Source AP ©

Italian director to make film on story of Mussolini's hidden son

Italian movie director Marco Bellocchio is making a movie about a little-known chapter in the life of Fascist dictator Benito Mussolini - the story of a son he kept hidden in mental asylums until his early death.

Benito Albino Mussolini was born in 1915 before his father's rise to power and died mysteriously at age 27 in a mental asylum near Milan, three years before the dictator's execution. His mother Ida Dalser, an Austro-Hungarian beautician and nurse, was also confined in asylums near Trento and Venice, where she reportedly died in 1937.

The tale of isolation and abuse has been known to historians but largely ignored by mainstream culture. Bellocchio said he was inspired by two recent books and a documentary on the subject.

"This is the tragic story of a mother and a son, confined and dying in mental asylums," Bellocchio told The Associated Press in an interview at his studio in Rome.

There is no dispute about Benito Albino Mussolini's parentage, although it remains unclear if Mussolini ever married the boy's mother. The son became a sailor, but the Fascist regime later confined him and Dalser in at least three mental asylums where they died of still unknown causes.

Bellocchio said historical details about the long-hidden relationship are scarce because Fascist militias destroyed most of the relevant documentation.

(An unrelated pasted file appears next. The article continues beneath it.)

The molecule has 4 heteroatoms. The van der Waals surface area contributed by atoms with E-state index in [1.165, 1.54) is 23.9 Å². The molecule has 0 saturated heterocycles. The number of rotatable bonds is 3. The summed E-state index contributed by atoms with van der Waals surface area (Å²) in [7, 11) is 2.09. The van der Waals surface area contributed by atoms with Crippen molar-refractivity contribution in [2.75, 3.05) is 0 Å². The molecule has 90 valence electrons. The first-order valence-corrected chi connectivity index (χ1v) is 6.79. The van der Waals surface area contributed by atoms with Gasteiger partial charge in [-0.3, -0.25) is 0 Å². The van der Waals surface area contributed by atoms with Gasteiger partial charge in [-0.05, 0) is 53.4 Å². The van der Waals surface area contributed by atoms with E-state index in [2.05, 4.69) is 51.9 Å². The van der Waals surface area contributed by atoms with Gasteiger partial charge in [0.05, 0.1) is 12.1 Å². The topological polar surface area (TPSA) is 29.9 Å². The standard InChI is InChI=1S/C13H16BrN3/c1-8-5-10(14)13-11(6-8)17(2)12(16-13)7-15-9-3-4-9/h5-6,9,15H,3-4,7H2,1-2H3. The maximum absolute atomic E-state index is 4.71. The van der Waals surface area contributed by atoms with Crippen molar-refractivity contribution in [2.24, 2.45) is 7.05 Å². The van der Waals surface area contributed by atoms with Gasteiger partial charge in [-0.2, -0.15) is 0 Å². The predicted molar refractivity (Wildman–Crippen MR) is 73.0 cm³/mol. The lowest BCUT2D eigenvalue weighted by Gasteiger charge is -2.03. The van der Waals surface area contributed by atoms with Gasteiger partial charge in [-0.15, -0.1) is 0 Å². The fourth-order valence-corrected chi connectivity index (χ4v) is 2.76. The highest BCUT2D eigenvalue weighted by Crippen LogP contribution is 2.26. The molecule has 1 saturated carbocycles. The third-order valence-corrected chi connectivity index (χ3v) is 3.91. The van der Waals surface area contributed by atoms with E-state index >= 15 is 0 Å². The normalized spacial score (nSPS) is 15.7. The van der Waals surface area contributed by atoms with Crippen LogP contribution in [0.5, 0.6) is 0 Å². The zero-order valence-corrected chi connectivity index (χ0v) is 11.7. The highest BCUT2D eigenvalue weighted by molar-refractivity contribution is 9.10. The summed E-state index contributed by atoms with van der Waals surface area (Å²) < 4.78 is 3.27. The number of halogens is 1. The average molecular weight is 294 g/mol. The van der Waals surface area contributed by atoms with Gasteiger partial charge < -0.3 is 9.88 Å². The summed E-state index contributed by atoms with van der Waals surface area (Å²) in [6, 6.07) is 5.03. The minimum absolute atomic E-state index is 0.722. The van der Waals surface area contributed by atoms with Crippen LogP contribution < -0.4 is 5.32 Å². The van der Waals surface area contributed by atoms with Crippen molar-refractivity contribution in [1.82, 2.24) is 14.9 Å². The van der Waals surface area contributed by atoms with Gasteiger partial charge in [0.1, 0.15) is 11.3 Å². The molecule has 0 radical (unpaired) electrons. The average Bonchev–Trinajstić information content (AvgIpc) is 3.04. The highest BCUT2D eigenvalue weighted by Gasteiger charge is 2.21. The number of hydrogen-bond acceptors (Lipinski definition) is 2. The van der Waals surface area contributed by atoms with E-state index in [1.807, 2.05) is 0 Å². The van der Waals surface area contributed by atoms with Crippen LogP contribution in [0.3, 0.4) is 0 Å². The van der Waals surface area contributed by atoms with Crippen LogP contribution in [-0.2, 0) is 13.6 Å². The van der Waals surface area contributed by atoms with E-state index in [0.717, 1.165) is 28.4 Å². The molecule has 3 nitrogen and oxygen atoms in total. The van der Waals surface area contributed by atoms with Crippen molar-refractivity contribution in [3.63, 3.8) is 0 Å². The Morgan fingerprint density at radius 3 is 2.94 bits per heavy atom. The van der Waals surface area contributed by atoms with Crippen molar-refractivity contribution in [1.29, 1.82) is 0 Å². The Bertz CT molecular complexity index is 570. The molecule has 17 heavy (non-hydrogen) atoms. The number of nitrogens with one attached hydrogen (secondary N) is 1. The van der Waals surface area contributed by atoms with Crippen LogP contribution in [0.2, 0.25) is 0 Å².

As a result, Bellocchio, who is in the final script stages, said the film "Vincere" ("To Win") will be largely fictionalized though based on real events.

"Ida was very feisty and persistent, and somehow invincible," Bellocchio said. "She continued to protest and rebel and not accept the role of the abandoned woman."

Casting and shooting locations have not yet been determined, but Bellocchio suggested the actors would be mostly Italians.

Marco Zeni, the author of one of the books that inspired Bellocchio's project, said Mussolini deliberately planned to isolate his hidden offspring and wanted to do away with a relationship of which his family disapproved.

"The abuses were endless for both of them. They were detained and persecuted, and kept isolated from the rest of the Mussolini family, although they never showed any sign of mental illness," said Zeni, who collected letters and certificates on the case and published them in recent years.

In the same year as Benito Albino's birth, Mussolini married Rachele Guidi, a family friend, in a civil ceremony and together they had three sons and two daughters. Historians say it is widely known that the dictator had many affairs. He was shot by partisans in 1945 with his mistress, Claretta Petacci, as they were trying to flee Italy.

"This wasn't just one of the many affairs that Mussolini had, but an important and tragic event," in his life, Zeni said of Dalser's case. "The film will hopefully give historical visibility to an otherwise forgotten tale."